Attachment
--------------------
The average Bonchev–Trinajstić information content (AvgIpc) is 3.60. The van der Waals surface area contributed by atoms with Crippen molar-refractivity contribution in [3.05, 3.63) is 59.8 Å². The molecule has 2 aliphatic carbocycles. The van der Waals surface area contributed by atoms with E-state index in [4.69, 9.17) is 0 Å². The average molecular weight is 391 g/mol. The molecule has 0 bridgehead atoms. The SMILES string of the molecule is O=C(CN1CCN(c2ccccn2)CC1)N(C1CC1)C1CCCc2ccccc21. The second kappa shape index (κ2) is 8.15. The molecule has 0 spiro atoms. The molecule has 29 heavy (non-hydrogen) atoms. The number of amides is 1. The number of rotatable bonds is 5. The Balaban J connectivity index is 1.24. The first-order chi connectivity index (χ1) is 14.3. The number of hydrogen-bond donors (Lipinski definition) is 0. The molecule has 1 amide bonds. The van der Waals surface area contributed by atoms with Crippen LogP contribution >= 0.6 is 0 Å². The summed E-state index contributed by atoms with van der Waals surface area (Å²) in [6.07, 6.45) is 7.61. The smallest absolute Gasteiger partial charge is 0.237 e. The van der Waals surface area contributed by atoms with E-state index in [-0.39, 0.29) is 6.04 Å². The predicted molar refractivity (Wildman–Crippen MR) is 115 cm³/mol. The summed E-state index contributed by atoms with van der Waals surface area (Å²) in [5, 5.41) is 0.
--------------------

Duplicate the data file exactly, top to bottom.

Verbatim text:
The average Bonchev–Trinajstić information content (AvgIpc) is 3.60. The van der Waals surface area contributed by atoms with Crippen molar-refractivity contribution in [3.05, 3.63) is 59.8 Å². The molecule has 2 aliphatic carbocycles. The van der Waals surface area contributed by atoms with E-state index in [4.69, 9.17) is 0 Å². The average molecular weight is 391 g/mol. The molecule has 0 bridgehead atoms. The SMILES string of the molecule is O=C(CN1CCN(c2ccccn2)CC1)N(C1CC1)C1CCCc2ccccc21. The second kappa shape index (κ2) is 8.15. The molecule has 0 spiro atoms. The molecule has 29 heavy (non-hydrogen) atoms. The number of amides is 1. The number of rotatable bonds is 5. The Balaban J connectivity index is 1.24. The first-order chi connectivity index (χ1) is 14.3. The number of hydrogen-bond donors (Lipinski definition) is 0. The molecule has 1 amide bonds. The van der Waals surface area contributed by atoms with Crippen LogP contribution >= 0.6 is 0 Å². The summed E-state index contributed by atoms with van der Waals surface area (Å²) in [6.07, 6.45) is 7.61. The smallest absolute Gasteiger partial charge is 0.237 e. The van der Waals surface area contributed by atoms with E-state index in [-0.39, 0.29) is 6.04 Å². The predicted molar refractivity (Wildman–Crippen MR) is 115 cm³/mol. The summed E-state index contributed by atoms with van der Waals surface area (Å²) in [5, 5.41) is 0.